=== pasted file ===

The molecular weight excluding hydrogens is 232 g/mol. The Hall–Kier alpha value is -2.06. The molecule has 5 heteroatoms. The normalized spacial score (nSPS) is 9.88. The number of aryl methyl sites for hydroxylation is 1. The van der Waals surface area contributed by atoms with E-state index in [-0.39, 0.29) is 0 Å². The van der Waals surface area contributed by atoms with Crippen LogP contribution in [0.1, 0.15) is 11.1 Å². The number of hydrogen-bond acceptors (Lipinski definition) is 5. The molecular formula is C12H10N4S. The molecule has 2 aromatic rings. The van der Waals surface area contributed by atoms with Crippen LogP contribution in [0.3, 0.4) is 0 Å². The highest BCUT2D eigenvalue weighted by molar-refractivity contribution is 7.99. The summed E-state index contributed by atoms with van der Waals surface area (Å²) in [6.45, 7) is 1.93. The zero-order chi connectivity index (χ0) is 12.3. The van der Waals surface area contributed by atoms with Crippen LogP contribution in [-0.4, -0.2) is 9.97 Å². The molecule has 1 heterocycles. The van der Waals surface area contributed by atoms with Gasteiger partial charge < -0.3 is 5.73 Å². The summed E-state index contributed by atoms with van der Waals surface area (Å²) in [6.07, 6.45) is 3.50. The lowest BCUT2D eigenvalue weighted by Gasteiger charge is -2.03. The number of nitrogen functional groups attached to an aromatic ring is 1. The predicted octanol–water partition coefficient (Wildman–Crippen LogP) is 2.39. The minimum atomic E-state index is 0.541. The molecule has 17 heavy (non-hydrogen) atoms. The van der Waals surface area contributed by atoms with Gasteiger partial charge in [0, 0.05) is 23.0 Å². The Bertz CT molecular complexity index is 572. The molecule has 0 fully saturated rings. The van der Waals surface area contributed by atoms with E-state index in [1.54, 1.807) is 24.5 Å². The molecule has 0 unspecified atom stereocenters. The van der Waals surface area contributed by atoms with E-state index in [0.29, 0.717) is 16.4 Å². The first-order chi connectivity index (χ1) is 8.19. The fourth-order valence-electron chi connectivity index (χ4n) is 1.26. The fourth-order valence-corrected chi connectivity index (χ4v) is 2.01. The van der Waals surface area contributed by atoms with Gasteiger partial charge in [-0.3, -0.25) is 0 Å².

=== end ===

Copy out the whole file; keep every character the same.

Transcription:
The molecular weight excluding hydrogens is 232 g/mol. The Hall–Kier alpha value is -2.06. The molecule has 5 heteroatoms. The normalized spacial score (nSPS) is 9.88. The number of aryl methyl sites for hydroxylation is 1. The van der Waals surface area contributed by atoms with E-state index in [-0.39, 0.29) is 0 Å². The van der Waals surface area contributed by atoms with Crippen LogP contribution in [0.1, 0.15) is 11.1 Å². The number of hydrogen-bond acceptors (Lipinski definition) is 5. The molecular formula is C12H10N4S. The molecule has 2 aromatic rings. The van der Waals surface area contributed by atoms with Crippen LogP contribution in [0.3, 0.4) is 0 Å². The highest BCUT2D eigenvalue weighted by molar-refractivity contribution is 7.99. The summed E-state index contributed by atoms with van der Waals surface area (Å²) in [6.45, 7) is 1.93. The zero-order chi connectivity index (χ0) is 12.3. The van der Waals surface area contributed by atoms with Crippen LogP contribution in [-0.4, -0.2) is 9.97 Å². The molecule has 1 heterocycles. The van der Waals surface area contributed by atoms with Gasteiger partial charge < -0.3 is 5.73 Å². The summed E-state index contributed by atoms with van der Waals surface area (Å²) in [6.07, 6.45) is 3.50. The lowest BCUT2D eigenvalue weighted by Gasteiger charge is -2.03. The number of nitrogen functional groups attached to an aromatic ring is 1. The predicted octanol–water partition coefficient (Wildman–Crippen LogP) is 2.39. The minimum atomic E-state index is 0.541. The molecule has 17 heavy (non-hydrogen) atoms. The van der Waals surface area contributed by atoms with Gasteiger partial charge in [0, 0.05) is 23.0 Å². The Bertz CT molecular complexity index is 572. The molecule has 0 fully saturated rings. The van der Waals surface area contributed by atoms with E-state index in [1.54, 1.807) is 24.5 Å². The molecule has 0 unspecified atom stereocenters. The van der Waals surface area contributed by atoms with E-state index in [0.29, 0.717) is 16.4 Å². The first-order chi connectivity index (χ1) is 8.19. The fourth-order valence-electron chi connectivity index (χ4n) is 1.26. The fourth-order valence-corrected chi connectivity index (χ4v) is 2.01. The van der Waals surface area contributed by atoms with Gasteiger partial charge in [-0.3, -0.25) is 0 Å².